Teachers cotton on to career opportunities

Teachers at Chesterfield Australia - cotton professional development

Teachers from the cotton districts of Goondiwindi and St George are participating in an initiative that will see better career pathways open up for students in Queensland’s iconic cotton industry. Starting today, the teachers will meet with producers, scientists and training providers as part of a two-day event being run by the Queensland Government and the Cotton Research and Development Corporation.

Director of Agribusiness Skills and Extension at the Department of Employment, Economic Development and Innovation (DEEDI) Geoff Johnston said the event would raise awareness of an important national industry with real career prospects for young people.

“Queensland’s cotton industry currently employs around 4500 people, and is currently estimated at $735 million when the value of cotton ginning is included,” Mr Johnston said. “While the industry was hit significantly by recent floods, which caused prolonged water logging in the Darling Downs and Theodore regions, overall we still expect to see an 86 per cent jump in production value from last year.

“It’s an exciting time to be part of Australia’s cotton industry, which is regarded as the most efficient in the world.”

Since the 1970s, producers have improved efficiency by 200% and can now produce enough cotton to provide a t-shirt to every person in China, India, the United States, Indonesia, Brazil, Pakistan and Bangladesh.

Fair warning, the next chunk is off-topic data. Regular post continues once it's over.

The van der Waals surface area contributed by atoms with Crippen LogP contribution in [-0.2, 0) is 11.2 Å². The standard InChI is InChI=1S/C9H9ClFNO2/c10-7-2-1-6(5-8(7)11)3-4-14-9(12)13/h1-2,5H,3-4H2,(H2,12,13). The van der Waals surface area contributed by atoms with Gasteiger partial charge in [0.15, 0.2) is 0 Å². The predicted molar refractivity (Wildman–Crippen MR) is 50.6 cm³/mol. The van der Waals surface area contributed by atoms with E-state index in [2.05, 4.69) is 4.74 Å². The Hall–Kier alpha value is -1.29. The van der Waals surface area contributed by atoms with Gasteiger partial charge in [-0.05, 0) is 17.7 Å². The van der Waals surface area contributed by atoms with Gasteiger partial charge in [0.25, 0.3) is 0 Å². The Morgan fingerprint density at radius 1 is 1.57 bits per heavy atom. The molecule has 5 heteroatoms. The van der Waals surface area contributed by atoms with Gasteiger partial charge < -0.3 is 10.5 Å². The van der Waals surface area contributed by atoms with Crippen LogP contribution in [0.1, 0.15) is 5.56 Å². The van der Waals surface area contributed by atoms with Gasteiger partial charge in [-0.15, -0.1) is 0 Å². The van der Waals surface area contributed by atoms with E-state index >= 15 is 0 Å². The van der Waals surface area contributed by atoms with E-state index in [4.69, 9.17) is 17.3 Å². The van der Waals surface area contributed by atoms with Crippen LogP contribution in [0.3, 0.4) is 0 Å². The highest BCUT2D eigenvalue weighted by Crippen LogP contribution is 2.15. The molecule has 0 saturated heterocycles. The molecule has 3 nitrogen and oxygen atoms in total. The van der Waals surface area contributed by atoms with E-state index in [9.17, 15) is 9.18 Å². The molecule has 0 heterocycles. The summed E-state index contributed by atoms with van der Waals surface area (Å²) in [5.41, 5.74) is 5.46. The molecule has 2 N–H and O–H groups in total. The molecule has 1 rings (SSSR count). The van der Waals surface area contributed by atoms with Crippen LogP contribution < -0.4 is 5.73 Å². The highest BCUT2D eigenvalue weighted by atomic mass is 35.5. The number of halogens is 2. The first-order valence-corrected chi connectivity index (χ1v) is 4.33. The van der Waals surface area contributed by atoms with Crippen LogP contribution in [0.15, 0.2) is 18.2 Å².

“The industry’s current goal is to double water use efficiency over the next ten years.”

There are a range of occupations currently in demand in the cotton industry, including farm managers, gin yard operators and tradespeople. “The Queensland Government and industry are working together to develop a skilled workforce to meet this demand and continue their current successes, which is what today’s event is all about.”

The event is an initiative of the DEEDI and Skills Queensland Gateway Schools to Agribusiness program, being managed by Charlie Martin. “We have 12 teachers participating in the event, and they are all keen to see how they can incorporate career opportunities in the cotton industry into the schools curriculum,” Mr Martin said. “Over the two days the teachers will participate in the ‘Field to Fabric’ training course to gain an appreciation of the cotton industry across its supply chain, and then look at how the industry can be incorporated across their school’s curriculum.

“They will also evaluate current training pathways into the industry, and how to improve the opportunities for students by strengthening their partnerships with local industry contacts.

“Our goal is to evaluate and develop new teaching resources and learning activities that portray the research, technology and career pathways into the cotton industry for easy implementation into school programs.”

For more information on the Gateway Schools to Agribusiness program visit www.gatewayschools.qld.gov.au/agribusiness

Story and Photos:
Queensland Government
Department of Employment, Economic Development and Innovation